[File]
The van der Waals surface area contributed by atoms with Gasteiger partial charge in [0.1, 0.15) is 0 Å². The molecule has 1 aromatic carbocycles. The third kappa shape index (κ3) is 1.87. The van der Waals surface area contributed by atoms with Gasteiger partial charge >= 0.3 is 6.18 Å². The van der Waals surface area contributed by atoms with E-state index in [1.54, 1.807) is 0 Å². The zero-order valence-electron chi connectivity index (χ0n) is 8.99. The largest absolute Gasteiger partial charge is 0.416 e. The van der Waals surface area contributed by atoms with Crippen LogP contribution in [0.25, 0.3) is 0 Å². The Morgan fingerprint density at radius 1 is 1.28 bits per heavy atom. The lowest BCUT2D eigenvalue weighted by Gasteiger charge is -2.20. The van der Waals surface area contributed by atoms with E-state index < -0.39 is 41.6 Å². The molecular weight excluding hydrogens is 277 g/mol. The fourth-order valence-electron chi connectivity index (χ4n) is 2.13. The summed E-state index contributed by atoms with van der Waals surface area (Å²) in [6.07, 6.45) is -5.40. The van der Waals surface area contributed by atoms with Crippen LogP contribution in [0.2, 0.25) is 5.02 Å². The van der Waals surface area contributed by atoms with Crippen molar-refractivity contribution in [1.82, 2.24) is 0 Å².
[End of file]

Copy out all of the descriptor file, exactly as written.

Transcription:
The van der Waals surface area contributed by atoms with Gasteiger partial charge in [0.1, 0.15) is 0 Å². The molecule has 1 aromatic carbocycles. The third kappa shape index (κ3) is 1.87. The van der Waals surface area contributed by atoms with Gasteiger partial charge >= 0.3 is 6.18 Å². The van der Waals surface area contributed by atoms with E-state index in [1.54, 1.807) is 0 Å². The zero-order valence-electron chi connectivity index (χ0n) is 8.99. The largest absolute Gasteiger partial charge is 0.416 e. The van der Waals surface area contributed by atoms with Crippen LogP contribution in [0.25, 0.3) is 0 Å². The Morgan fingerprint density at radius 1 is 1.28 bits per heavy atom. The lowest BCUT2D eigenvalue weighted by Gasteiger charge is -2.20. The van der Waals surface area contributed by atoms with E-state index < -0.39 is 41.6 Å². The molecular weight excluding hydrogens is 277 g/mol. The fourth-order valence-electron chi connectivity index (χ4n) is 2.13. The summed E-state index contributed by atoms with van der Waals surface area (Å²) in [6.07, 6.45) is -5.40. The van der Waals surface area contributed by atoms with Crippen LogP contribution in [0.2, 0.25) is 5.02 Å². The van der Waals surface area contributed by atoms with Crippen molar-refractivity contribution in [1.82, 2.24) is 0 Å².